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Radiation Therapy for Malignancies in the Setting of HIV Disease

Radiation Therapy for Malignancies in the Setting of HIV Disease

ABSTRACT: With the introduction of increasingly effective antiretroviral agents for the management of AIDS, the life expectancy of appropriately treated patients will continue to lengthen, as will the length of time during which infected patients may develop malignancies, both HIV-related and non-HIV-related. The management of such patients will require careful consideration of the impact of all oncologic therapy on the immune system's ability to hold the virus at bay. Radiation therapy, with its recognized immunosuppressive effects, plays an important role in the management of the major AIDS-defining neoplasms, Kaposi's sarcoma, primary central nervous system lymphoma, and cervical carcinoma, and is used in approximately 50% of patients with non-HIV-related malignancies at some point in the disease course. The judicious use of radiation therapy and proper integration of aggressive antiretroviral therapy can result in control of malignancies without contributing to the rapid progression of HIV disease. [ONCOLOGY 11(5):683-694, 1997]


By December 31, 1995, in the United States, a cumulative total of 513,846
AIDS cases and 310,849 deaths due to AIDS had been reported to the Centers
for Disease Control (CDC).[1] It is estimated that over 4.4 million cases
of AIDS have occurred worldwide[2] and over 20 million people have been
infected with the virus since the beginning of the epidemic. Up to 65%
of HIV-positive patients currently develop one of two main neoplasms identified
as AIDS-related tumors: Kaposi's sarcoma (KS) and non-Hodgkin's lymphoma

The incidence of the established HIV-related malignancies will continue
to rise as the number of infected patients increases.[4] As life expectancies
of HIV-infected patients lengthen, they will also go on to develop common
non-HIV-related malignancies, such as colon, prostate, and lung cancer.[3,5]
Thus, issues related to the appropriate management of these illnesses will
increase in importance. Other virally initiated malignancies with longer
latency periods between oncogenic transformation and clinical appearance
may also emerge in this population.[6] Increased frequencies of such diseases
as cervical and anal dysplasia, anal carcinoma, and Hodgkin's disease have
already been reported in the setting of HIV disease.[6,7]

As details of the life cycle of the HIV virus are better understood,[8]
it has become clear that the so-called latent period between initial infection
and the development of clinical symptoms is a time of continuous viral
replication and gradual destruction of critical aspects of the immune system
in the large majority of infected patients. Little information has been
gathered or released on the impact of current oncologic therapies on the
course of HIV replication and progression in patients with cancer and AIDS.[9,10]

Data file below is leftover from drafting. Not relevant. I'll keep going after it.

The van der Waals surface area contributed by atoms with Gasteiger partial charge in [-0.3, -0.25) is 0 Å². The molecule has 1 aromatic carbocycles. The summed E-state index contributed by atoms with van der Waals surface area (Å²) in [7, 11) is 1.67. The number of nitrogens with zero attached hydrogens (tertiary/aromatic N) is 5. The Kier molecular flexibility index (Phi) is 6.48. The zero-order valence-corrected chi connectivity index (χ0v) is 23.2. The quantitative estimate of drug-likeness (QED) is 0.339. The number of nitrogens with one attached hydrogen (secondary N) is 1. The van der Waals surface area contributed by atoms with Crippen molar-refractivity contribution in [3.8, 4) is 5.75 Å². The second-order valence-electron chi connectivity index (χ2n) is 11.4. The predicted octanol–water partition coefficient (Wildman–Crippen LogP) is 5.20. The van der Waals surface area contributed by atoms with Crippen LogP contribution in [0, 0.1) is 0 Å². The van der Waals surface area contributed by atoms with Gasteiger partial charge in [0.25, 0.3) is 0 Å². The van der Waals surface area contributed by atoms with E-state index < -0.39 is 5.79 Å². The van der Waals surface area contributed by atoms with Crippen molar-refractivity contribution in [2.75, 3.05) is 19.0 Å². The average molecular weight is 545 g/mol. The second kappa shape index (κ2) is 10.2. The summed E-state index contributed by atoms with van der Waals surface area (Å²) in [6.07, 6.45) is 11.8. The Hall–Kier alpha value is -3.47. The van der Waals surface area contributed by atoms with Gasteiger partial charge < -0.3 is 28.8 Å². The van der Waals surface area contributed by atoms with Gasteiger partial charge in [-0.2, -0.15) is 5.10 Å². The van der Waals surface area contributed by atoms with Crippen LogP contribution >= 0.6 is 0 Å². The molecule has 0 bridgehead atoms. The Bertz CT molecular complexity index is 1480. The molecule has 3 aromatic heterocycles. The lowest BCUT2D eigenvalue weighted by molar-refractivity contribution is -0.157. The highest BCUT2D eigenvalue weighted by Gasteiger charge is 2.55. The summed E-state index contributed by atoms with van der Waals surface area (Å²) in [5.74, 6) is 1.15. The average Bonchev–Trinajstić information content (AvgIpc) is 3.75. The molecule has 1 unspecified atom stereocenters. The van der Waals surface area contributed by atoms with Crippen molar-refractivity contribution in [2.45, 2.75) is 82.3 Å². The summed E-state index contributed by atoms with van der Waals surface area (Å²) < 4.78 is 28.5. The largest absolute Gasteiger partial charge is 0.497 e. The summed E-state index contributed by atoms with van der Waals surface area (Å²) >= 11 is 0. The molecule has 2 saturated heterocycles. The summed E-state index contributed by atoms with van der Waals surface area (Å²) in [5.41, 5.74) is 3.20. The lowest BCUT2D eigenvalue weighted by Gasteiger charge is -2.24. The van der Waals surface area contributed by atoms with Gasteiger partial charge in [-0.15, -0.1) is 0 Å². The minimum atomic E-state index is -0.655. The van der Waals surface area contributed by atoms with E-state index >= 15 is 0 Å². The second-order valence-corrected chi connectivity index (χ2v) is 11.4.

Radiation therapy has a well-known immunosuppressive effect that has
been utilized therapeutically to prevent graft rejection in organ transplantation.[11,12]
Total lymphoid irradiation, in conjunction with the use of antiretroviral
therapies, has been suggested as a potential method for reducing the total
body load of HIV-infected cells.[12,13] It is not yet clear, however, whether
or not the clinical use of radiation results in an increase in HIV replication
in vivo.

Elegant studies of HIV replication in vitro revealed that both ultraviolet
and ionizing radiation increased binding of the transcription factor nuclear
factor-kappa-B to the promotor element of the integrated HIV genome of
HIVcat/HeLa cells.[14] Unlike ultraviolet radiation, ionizing radiation
alone did not cause an immediate increase in HIV gene transcription. After
a period of several days from the time of exposure, however, rising levels
of HIV-cat gene expression were observed, as compared with unirradiated
controls. A separate study of the impact of 50 cGy of ionizing radiation
on HIV-infected mononuclear cells showed a substantial rise in p24 antigen
levels at 7 days after exposure,[15] supporting the idea that ionizing
radiation may trigger enhanced HIV replication.

The development of a rational strategy for the optimal integration of
radiation therapy into the management of malignancies in HIV-infected patients
is critical. By analyzing the patient's past infectious history, known
duration of disease (time since seroconversion), immune status (indicators
such as CD4 count, trend of CD4 decline), history of antiretroviral use
(monotherapy vs combination therapy, specific nucleoside and nonnucleoside
reverse transcriptase inhibitors, protease inhibitors), and viral burden,[16,17]
the treating physician can get an idea of the rapidity of decline of the
overall immune system and a rough estimate of the patient's expected life

Prior to the introduction of the protease inhibitors, the average life